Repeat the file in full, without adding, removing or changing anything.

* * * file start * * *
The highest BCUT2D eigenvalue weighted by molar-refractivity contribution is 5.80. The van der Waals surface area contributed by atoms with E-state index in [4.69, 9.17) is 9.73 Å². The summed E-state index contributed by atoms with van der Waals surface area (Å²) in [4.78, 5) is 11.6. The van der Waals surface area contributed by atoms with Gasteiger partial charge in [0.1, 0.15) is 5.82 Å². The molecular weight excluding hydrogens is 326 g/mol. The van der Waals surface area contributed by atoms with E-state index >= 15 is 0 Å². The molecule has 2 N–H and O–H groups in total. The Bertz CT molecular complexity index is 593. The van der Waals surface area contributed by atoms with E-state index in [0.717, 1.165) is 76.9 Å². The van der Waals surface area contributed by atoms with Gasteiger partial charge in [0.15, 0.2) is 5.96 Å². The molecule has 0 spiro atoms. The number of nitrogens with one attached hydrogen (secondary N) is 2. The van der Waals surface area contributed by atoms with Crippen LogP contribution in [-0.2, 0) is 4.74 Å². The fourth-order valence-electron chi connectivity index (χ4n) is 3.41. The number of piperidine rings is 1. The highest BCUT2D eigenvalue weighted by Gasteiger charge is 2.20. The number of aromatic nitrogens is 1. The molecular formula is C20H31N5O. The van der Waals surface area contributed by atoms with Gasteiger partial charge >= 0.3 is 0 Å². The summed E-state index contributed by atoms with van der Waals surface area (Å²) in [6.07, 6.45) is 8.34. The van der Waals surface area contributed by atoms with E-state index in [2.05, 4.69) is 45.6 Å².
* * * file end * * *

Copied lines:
The highest BCUT2D eigenvalue weighted by molar-refractivity contribution is 5.80. The van der Waals surface area contributed by atoms with E-state index in [4.69, 9.17) is 9.73 Å². The summed E-state index contributed by atoms with van der Waals surface area (Å²) in [4.78, 5) is 11.6. The van der Waals surface area contributed by atoms with Gasteiger partial charge in [0.1, 0.15) is 5.82 Å². The molecular weight excluding hydrogens is 326 g/mol. The van der Waals surface area contributed by atoms with E-state index >= 15 is 0 Å². The molecule has 2 N–H and O–H groups in total. The Bertz CT molecular complexity index is 593. The van der Waals surface area contributed by atoms with E-state index in [0.717, 1.165) is 76.9 Å². The van der Waals surface area contributed by atoms with Gasteiger partial charge in [0.15, 0.2) is 5.96 Å². The molecule has 0 spiro atoms. The number of nitrogens with one attached hydrogen (secondary N) is 2. The van der Waals surface area contributed by atoms with Crippen LogP contribution in [-0.2, 0) is 4.74 Å². The fourth-order valence-electron chi connectivity index (χ4n) is 3.41. The number of piperidine rings is 1. The highest BCUT2D eigenvalue weighted by Gasteiger charge is 2.20. The number of aromatic nitrogens is 1. The molecular formula is C20H31N5O. The van der Waals surface area contributed by atoms with Gasteiger partial charge >= 0.3 is 0 Å². The summed E-state index contributed by atoms with van der Waals surface area (Å²) in [6.07, 6.45) is 8.34. The van der Waals surface area contributed by atoms with E-state index in [2.05, 4.69) is 45.6 Å².